Structured-light solutions

Light from LEDs is also directional, which makes them better for structured-light solutions. According to John Thrailkill, president of Advanced Illumination, a bottling line is a good example of an inspection system that uses structured light. Using an aiming system to control the direction of the LED emission, discreet LEDs can form lighting arrays that cross the light beams at the neck of the bottle, while allowing the beams to expand inside the bottle for glass-quality inspection.

A recent high-speed bottling-inspection application called for a machine-vision solution that could locate debris inside empty glass bottles. A camera looking down inside the bottle would not have been able to see debris in the corners of the bottle, so the integrator used an Advanced Illumination SL 2420 spotlight round LED array with a Signatech intelligent electronic controller and placed the camera so that it looked horizontally at the bottle.

The LED array was designed so that the beams focused on a point 2 in. in front of the light. The light was placed 2 in. above the bottling line, pointing downward into the bottle. The beams entered the bottle through the neck and then expanded into the bottle, causing debris inside the bottle to cast shadows that were easily identified by the camera and image-processing algorithms. The Signatech controller allowed the light to be overdriven from 30 mA to 2 A, creating a strong strobe effect that helped the camera obtain clean images of the high-speed bottling line.

For these types of structured-light applications, Thrailkill continues, aiming discrete LEDs is still the best way to control the LED output for structured lighting systems. "You can't really aim LEDs as well with surface-mount technology, although surface-mount has its place, too," says Thrailkill, "especially in low-cost backlighting applications or where curved flex circuits are useful."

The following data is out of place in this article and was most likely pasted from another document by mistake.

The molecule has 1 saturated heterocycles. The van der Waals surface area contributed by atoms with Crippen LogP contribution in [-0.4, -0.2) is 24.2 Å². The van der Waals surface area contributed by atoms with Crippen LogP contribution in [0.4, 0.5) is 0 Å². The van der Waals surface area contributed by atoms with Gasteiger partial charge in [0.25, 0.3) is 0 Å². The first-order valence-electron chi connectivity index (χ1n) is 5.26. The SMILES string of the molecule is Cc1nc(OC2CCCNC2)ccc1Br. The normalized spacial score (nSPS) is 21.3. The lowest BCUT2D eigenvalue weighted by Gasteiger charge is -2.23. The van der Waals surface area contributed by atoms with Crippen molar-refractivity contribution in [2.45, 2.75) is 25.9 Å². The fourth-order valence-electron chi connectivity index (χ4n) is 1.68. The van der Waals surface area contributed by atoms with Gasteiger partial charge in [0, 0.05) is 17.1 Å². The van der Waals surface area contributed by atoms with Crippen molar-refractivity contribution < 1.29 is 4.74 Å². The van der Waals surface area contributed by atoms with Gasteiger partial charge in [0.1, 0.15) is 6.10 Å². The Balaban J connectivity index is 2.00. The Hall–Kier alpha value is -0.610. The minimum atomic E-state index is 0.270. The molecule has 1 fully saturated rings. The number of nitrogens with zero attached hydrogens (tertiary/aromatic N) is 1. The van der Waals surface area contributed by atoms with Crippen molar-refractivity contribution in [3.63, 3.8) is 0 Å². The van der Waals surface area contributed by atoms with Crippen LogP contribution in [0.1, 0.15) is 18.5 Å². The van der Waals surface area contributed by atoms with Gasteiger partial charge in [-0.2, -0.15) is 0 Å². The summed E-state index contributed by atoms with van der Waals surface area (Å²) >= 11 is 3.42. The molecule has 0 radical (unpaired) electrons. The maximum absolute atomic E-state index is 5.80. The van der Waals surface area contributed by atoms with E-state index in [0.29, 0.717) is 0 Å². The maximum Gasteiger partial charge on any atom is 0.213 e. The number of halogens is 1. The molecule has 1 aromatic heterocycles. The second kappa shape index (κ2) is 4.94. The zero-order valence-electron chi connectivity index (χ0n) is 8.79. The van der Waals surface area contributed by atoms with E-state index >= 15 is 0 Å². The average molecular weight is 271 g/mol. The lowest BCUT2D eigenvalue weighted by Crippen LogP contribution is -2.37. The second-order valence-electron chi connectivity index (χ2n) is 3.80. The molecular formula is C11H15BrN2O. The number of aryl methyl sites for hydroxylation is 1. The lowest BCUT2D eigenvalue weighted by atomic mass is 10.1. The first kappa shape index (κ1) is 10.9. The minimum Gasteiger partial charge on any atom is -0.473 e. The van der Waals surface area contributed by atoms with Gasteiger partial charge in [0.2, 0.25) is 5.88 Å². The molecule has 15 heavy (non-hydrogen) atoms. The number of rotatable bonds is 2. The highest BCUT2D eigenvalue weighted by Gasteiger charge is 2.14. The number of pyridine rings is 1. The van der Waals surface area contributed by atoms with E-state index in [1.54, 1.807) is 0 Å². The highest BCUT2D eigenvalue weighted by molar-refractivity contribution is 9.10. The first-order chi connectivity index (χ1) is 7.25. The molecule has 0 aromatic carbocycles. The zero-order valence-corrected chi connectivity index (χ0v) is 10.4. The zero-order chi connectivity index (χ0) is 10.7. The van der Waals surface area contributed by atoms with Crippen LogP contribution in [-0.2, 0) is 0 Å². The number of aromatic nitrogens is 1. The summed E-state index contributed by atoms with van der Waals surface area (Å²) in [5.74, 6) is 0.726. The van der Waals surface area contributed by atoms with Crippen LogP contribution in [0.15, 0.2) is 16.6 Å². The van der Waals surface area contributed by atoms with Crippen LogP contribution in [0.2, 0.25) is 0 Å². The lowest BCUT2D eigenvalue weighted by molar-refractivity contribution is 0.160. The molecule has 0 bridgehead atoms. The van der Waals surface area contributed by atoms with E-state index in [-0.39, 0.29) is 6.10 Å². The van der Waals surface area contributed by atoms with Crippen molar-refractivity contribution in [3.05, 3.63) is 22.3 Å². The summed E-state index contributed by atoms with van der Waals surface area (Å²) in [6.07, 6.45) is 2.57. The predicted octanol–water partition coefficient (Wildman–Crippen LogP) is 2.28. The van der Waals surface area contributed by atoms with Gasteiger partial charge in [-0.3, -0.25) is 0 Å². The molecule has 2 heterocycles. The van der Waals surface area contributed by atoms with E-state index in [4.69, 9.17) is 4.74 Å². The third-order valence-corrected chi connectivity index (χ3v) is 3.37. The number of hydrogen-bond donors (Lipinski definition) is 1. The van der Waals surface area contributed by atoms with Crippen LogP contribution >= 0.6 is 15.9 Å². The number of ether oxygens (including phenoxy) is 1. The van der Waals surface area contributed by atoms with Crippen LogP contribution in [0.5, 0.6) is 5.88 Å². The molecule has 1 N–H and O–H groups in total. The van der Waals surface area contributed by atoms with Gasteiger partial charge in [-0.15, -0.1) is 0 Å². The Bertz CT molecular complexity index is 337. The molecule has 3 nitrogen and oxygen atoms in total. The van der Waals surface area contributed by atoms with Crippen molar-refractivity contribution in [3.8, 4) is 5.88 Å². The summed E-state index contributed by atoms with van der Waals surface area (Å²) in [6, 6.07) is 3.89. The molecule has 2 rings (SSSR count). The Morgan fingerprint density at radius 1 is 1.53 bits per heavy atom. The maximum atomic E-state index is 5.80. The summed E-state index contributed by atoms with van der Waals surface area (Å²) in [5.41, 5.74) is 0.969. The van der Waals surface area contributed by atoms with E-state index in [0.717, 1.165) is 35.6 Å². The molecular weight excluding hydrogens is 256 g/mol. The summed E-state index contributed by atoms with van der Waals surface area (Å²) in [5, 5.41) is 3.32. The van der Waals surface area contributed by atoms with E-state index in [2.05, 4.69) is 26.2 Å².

Large-area inspection

Although LEDs have quickly become the standard lighting for many machine-vision applications, highly efficient but low-output LEDs with emission of only a few milliwatts are inadequate for many large-area applications that need intense light sources. "The introduction of much higher-power LEDs is allowing the technology to be used for applications in the automotive and robotic [guidance] industry that in the past were impossible with LEDs," explains James O'Hanley, vice president of LED manufacturer CCS America.


FIGURE 3. Using dissipation material between the PCB and the housing, CCS America's LDR2 has substantial absorption of heat generation from the LED and efficient heat conductivity into the housing. This new construction suppresses the temperature rise of the LED sharply, thus providing stable images for a long period of time. Heat generation is cut by up to 50%.
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High-current or high-flux LEDs, such as Lumileds Luxeon emitters, use multiple or larger dies and other methods to provide up to 500 mW per LED. However, "one of the hurdles that must be overcome with these new LEDs is heat management," says O'Hanley. Luxeon mounts its emitter on a copper slug to aid in heat dissipation. OEMs typically mount the Luxeon emitters on aluminum or copper plates to assist in transferring the heat from the slug to an external heat sink (see Fig. 3).

Heat can also degrade uniformity in output. According to Marcel LaFlamme, vice president of sales and marketing for RVSI/NER, maintaining appropriate operating temperature is critical to uniform brightness. To answer concerns about uniformity, OEMs are offering improved control electronics. "People are asking for fairly sophisticated controls of the light intensity and strobing, as well as multichannel control. High-flux LEDs and new controls are the big trends in the LED industry right now," says LaFlamme (see Fig. 4).